Trudging through the forest, Whittaker takes the keys to the TARDIS - but does she deserve them?BBC WORLDWIDE

The new Doctor being female was surely inevitable. Casting an aging Scot for the latest series was suicidal – to cast another male in the role may well have dealt a final, exterminating blow. With acclaim and viewing figures at an all time low, the show as a whole has been forced to regenerate.

The most appealing of these changes has been the ousting of Steven Moffat, who, as head writer, has pulled the show on a stale downward trajectory. With such novel concepts as the moon being an egg and crows that talk under his watch, the BBC has made an undoubtedly necessary decision.

“The quality of the actress must also not be overlooked, however, for to do so would be misogynistic in the extreme – to see this as good casting would be to judge Whittaker for her sex alone.”

Anticipating the arrival of Chris Chibnall should, perhaps, have brought ready expectation for an actor in the Broadchurch cohort. Had Olivia Colman not appeared in The Eleventh Hour opposite Matt Smith, she might have been a top choice. Certainly a less ludicrous suggestion than Tilda Swindon, who seemed far too good to be true.

Choosing a 13th Doctor may have implied the show needed a return to dark, and comedic, form. Gender, naturally, being itself one of the more bothersome symptoms of synthetic ignorance, should surprise any intelligent viewer to have spread as an issue as far as Gallifrey. The decision to change this aspect of the protagonist’s character then really ought not matter. Nevertheless, the show accepting and acting on this, at long last, should certainly be deemed a feminist achievement. The choice of Phoebe Waller-Bridge seemed ideal in this.

Much like the casting of Matt Smith, the selecting of Jodie Whittaker seems advantageous in her lack of fame. This, regrettably, stems from her frankly atrocious filmography to date. Contempt for Whittaker should not, let it be said, undermine the importance of this decision. The quality of the actress must also not be overlooked, however, for to do so would be misogynistic in the extreme – to see this as good casting would be to judge Whittaker for her sex alone.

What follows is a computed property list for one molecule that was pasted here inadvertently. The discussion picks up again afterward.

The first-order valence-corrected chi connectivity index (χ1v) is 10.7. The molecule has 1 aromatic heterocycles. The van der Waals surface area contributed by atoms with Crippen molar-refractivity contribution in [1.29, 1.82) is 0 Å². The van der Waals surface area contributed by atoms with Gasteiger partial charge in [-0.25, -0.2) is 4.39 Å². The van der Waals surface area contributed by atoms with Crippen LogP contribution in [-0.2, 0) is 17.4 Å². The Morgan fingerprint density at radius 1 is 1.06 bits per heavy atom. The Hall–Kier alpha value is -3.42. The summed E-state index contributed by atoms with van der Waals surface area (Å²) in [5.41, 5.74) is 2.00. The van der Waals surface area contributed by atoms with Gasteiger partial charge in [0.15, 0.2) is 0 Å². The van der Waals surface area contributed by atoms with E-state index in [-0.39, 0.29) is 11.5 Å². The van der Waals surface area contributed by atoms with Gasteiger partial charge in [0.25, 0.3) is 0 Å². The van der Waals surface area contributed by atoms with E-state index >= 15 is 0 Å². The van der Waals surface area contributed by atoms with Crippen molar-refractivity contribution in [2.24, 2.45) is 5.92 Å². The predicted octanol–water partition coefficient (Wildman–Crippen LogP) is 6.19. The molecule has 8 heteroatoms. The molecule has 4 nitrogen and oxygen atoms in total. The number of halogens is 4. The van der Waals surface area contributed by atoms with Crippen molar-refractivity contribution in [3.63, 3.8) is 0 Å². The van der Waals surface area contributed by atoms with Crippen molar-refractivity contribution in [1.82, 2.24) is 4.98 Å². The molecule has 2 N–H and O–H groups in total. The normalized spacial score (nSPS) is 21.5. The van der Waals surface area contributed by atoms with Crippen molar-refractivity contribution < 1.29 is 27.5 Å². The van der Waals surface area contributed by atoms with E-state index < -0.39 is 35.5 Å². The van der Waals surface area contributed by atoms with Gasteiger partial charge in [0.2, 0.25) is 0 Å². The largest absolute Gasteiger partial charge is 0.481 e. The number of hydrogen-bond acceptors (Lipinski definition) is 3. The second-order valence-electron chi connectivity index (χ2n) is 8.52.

The closest to ‘fame’ Whittaker has risen to may be in the remakes of St. Trinian’s, although her inferiority to Gemma Arterton has prevented her from achieving a similarly glittering career, an admittedly remarkable feat. Others may recognise her from Attack the Block, an abysmal 2011 comedy that similarly spawned John Boyega to sci-fi stardom.

Those that delight in Sunday evening commercial-filled crime dramas might know Whittaker better for portraying Beth Latimer in Broadchurch. As a grieving mother, her hilariously awful accent often brought light relief to an otherwise dreary and unnecessarily controversial series. To think that she has been transferred from the light channel to this most beloved of roles, an intrinsically British institution, is, at present, heartbreaking.

I add this, of course, in the hope that I am proved wrong. Remember that this is a casting to be celebrated, and its significance for the industry should not be understated. Whittaker herself, unfortunately, is yet to prove herself, although it could certainly prove to be her making. We must not forget that Boyega himself was nothing short of painful to watch alongside her in Attack the Block, but has since gone on to prove himself a firm favourite in the Star Wars universe. This will be a landmark in TV history – let us hope it is not one we come to regret

Sponsored links